This is why these smaller systems are known as containers: they're too simplified to justifiably be called computers anymore. All they really consist of are self-contained packages of code and configuration files that can be used to run the independent parts of a website or an application.
 

Blocking Out the Problems

The benefit of a containerized website is that you can deploy a container with its associated code, using a system that lets you monitor and modify it more easily. 

Using this system, once a container is built and deployed, it is possible to have it appear in the CMS interface. Here, it's possible to validate changes, review them and ultimately make it live. Because it's isolated, making those modifications — even if you're not a developer — won't damage your live website. 

Another benefit of using containerized websites is that, because each container is only doing one task at once, they are very specialized and, in computing terms, quite dumb. This means that they tend to be much more reliable than the Swiss Army knife computers we watch YouTube on. 

With that said, nothing is infallible. Containers have occasional problems, just like anything else. Thankfully, the old 'turn it off and on again' first rule can be applied easily with them. It's a case of telling the big computer to create a replacement container and then switching the malfunctioning one-off.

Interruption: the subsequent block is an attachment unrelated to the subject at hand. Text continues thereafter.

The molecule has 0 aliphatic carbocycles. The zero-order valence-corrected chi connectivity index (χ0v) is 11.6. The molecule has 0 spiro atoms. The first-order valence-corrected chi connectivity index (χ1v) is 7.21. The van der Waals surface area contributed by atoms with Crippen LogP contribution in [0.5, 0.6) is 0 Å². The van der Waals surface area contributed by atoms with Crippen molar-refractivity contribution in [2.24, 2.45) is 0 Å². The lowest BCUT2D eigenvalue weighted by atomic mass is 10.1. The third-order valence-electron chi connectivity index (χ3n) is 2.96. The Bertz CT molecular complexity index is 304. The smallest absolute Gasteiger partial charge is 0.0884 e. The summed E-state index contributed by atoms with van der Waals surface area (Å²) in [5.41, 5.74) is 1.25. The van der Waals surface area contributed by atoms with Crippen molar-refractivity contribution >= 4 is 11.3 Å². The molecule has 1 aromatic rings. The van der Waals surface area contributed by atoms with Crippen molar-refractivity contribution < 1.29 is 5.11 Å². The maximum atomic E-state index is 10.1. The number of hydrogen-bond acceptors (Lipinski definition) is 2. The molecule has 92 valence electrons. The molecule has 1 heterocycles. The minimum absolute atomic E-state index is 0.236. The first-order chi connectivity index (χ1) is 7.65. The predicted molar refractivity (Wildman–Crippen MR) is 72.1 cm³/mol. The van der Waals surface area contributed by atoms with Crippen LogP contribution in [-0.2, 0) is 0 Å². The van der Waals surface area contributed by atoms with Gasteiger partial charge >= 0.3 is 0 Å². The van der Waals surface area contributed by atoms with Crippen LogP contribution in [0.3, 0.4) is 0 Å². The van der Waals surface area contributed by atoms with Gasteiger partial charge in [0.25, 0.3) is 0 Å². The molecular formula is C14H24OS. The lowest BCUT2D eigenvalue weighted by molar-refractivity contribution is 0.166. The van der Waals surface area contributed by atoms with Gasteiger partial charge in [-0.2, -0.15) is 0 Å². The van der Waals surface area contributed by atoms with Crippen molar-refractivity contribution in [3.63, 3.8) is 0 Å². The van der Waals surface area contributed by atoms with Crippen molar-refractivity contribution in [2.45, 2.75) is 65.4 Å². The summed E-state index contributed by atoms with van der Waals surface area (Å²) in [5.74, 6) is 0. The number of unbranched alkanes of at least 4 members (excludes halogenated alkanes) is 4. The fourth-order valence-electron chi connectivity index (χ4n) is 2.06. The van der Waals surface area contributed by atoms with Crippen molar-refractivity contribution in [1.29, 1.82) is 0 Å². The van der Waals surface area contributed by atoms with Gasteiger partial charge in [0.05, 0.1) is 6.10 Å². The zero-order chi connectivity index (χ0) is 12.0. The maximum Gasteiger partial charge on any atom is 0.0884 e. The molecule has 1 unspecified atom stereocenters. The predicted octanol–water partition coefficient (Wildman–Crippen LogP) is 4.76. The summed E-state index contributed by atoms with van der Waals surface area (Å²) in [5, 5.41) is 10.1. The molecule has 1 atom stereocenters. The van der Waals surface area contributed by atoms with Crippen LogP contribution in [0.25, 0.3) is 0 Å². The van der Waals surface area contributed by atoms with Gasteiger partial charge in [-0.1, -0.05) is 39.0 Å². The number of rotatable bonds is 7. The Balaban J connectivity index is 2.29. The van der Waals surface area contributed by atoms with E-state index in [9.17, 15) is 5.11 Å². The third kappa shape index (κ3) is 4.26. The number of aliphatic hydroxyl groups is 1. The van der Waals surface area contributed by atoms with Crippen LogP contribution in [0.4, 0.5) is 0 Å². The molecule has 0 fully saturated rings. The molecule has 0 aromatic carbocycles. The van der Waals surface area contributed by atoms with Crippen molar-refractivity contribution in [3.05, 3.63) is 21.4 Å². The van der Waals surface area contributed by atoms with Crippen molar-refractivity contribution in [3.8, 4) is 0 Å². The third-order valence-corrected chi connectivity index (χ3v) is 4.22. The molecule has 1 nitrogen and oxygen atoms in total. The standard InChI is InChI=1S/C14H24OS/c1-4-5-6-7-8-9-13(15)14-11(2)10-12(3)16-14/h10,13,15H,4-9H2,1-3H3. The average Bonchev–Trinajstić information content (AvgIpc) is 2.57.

That's not to say that such a model doesn't present its own challenges. The ease with which new containers are created, and the myriad of different tasks they can perform, means that finding the correct one when it does have an issue is that much more difficult to identify. 

In fact, it may be that you are operating thousands and thousands of these containers, which really is a challenge. If we were still doing this with separate computers or laptops stacked on top of each other, they'd be as high as the London Eye.
 

Big Macs: the IT Nerd's Favorite

As an end-to-end service provider, one of our challenges is to monitor each container's activity and to make sure everything is consistent. 

Think of how consistent McDonald's core products are around the world. A Big Mac is the same whether you buy it in Texas or Tokyo — even down to the top half that's slipped off, probably. 

This is what we're now working towards with Blocks and containerized software. The infrastructure we have and are constantly refining to monitor what each container is doing is what is helping us strive for that. In other words, containers have to be as consistent as Big Macs in order to give the best service. 

These challenges aren't small by any stretch of the imagination. However, that's what our job is — taking care of the containers and their inherent complexities while the organization using them gets on with the exciting stuff. 

Anyone fancy a Big Mac?

Big Mac

source: McDonald’s® Canada Image

Joe Collins

Joe Collins

Joe Collins is hosting operations engineer at Contensis and has spent the last 20 years writing and maintaining software for the likes of the Ordnance Survey, BT and IBM. At Contensis, he maintains the infrastructure that runs the platform. For more information on Contensis Blocks, which uses containers, visit: https://www.contensis.com/events/webinars/introducing-blocks